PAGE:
Armour Alloys

Hardness Tests Available for Metal and Steel

Man testing steel strength


When metal is produced and shipped off for customer use, it must be able to withstand a certain level of pressure. Hardness tests assess if metal is resistant to long-lasting indentation. These tests utilize indenters, which are minuscule, hard objects that are placed on a sheet of metal or steel for an extended time with a controlled force to see if they leave permanent markings. Hardness tests are typically the final step in the steel and metal manufacturing process – production plants will assess the results of tests and determine whether or not a product is faulty. If the tests prove to be a success, the metal and steel products are shipped away for general use. If the test results are unfavourable, the metal and steel products will not be sent to the customer. Here are a few of the different hardness tests used today:


Vickers Test

The Vickers test imposes a pressure maximum of 110 pounds and can be used on very large or very small quantities of steel or metal. The indenter used during the Vickers test resembles a squared diamond.


Brinell Test

The Brinell Test uses a ball indenter and is used to test the hardness of steel and metal sheets. Regulated force is applied to the metal or steel and upon the completion of the test, there should be a circular indent left behind.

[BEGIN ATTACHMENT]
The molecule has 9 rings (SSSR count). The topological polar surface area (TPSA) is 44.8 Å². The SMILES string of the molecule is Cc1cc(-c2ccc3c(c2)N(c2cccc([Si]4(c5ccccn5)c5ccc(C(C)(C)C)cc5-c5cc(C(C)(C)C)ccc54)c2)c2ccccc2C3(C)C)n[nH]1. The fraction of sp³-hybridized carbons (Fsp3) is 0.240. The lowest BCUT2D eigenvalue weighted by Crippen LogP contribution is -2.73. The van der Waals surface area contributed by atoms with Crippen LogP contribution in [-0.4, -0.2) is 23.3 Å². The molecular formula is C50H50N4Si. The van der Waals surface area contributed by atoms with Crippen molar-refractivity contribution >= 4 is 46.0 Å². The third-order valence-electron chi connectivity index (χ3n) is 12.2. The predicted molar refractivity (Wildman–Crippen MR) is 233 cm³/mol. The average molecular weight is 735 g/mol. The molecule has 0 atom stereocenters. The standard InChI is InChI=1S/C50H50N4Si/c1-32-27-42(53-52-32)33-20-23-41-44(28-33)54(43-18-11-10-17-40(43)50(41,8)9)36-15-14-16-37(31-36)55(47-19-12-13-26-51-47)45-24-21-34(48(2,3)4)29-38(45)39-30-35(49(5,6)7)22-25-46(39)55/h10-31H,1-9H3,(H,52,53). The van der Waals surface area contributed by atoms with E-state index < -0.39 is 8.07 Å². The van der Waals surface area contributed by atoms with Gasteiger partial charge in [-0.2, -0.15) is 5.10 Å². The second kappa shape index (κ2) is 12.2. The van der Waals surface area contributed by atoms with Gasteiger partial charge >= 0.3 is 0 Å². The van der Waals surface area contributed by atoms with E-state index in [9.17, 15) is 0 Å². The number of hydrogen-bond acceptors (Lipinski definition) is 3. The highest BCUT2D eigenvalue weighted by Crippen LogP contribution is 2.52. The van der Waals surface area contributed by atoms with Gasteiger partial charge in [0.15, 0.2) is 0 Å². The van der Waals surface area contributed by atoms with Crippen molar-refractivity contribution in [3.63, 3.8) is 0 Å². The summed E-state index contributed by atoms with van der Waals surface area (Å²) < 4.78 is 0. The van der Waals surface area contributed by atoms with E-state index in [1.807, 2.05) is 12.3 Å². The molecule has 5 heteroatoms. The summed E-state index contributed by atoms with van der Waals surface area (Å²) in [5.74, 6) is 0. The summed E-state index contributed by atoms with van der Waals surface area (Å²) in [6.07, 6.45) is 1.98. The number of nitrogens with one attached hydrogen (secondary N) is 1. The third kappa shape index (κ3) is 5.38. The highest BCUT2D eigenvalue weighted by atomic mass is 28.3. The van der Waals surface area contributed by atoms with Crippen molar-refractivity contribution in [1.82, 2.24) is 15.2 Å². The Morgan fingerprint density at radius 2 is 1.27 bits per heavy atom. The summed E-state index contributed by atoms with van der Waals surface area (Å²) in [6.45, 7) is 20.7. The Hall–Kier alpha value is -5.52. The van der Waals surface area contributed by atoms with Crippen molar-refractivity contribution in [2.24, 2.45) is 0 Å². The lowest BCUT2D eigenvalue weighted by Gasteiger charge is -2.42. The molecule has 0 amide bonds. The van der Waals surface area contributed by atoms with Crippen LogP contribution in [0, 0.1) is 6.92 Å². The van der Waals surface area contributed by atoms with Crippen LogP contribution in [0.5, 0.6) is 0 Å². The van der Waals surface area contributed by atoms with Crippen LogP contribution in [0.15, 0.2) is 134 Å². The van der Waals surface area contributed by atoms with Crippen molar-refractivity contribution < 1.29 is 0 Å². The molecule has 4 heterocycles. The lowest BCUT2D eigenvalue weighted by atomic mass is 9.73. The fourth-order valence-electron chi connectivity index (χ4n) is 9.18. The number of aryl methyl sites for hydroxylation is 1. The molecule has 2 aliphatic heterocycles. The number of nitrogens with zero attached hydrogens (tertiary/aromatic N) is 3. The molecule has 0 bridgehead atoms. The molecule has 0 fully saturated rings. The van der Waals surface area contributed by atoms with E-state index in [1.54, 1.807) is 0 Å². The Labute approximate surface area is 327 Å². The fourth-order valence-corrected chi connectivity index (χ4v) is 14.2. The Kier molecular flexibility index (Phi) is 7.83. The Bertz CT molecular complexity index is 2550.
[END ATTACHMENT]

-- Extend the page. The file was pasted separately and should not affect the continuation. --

Knoop Test

The Knoop test is the most reliable assessment available to ensure small quantities of steel and metal are adequately treated. Essentially, this test is operated by steel and metal manufacturers that cannot place certain materials under extreme pressure. In the Knoop test, the maximum amount of pressure applied to the metal is just slightly above two pounds. The indenter for this test is usually in the shape of a rhombus. The entire process requires the utmost precision and diligence.


Rockwell Test

The Rockwell test utilizes two different indenters: a diamond cone and steel ball. Depending on the metallic source being tested, metal manufacturers will determine which indenter would work best. The test starts slowly with a minuscule amount of pressure applied to the steel or metal product to establish a point of reference. Eventually, more force is added to the metal. As the test nears completion, a minor load of pressure is applied to the metal or steel, and the indenter is pulled away.


At Armour Alloys, we understand how important it is for us to double-check every customer order for reliability and consistency. The difference between the tests mentioned above are determined by our experienced team of metal manufacturers to ensure that customer needs are met and exceeded. For more information, contact us today!


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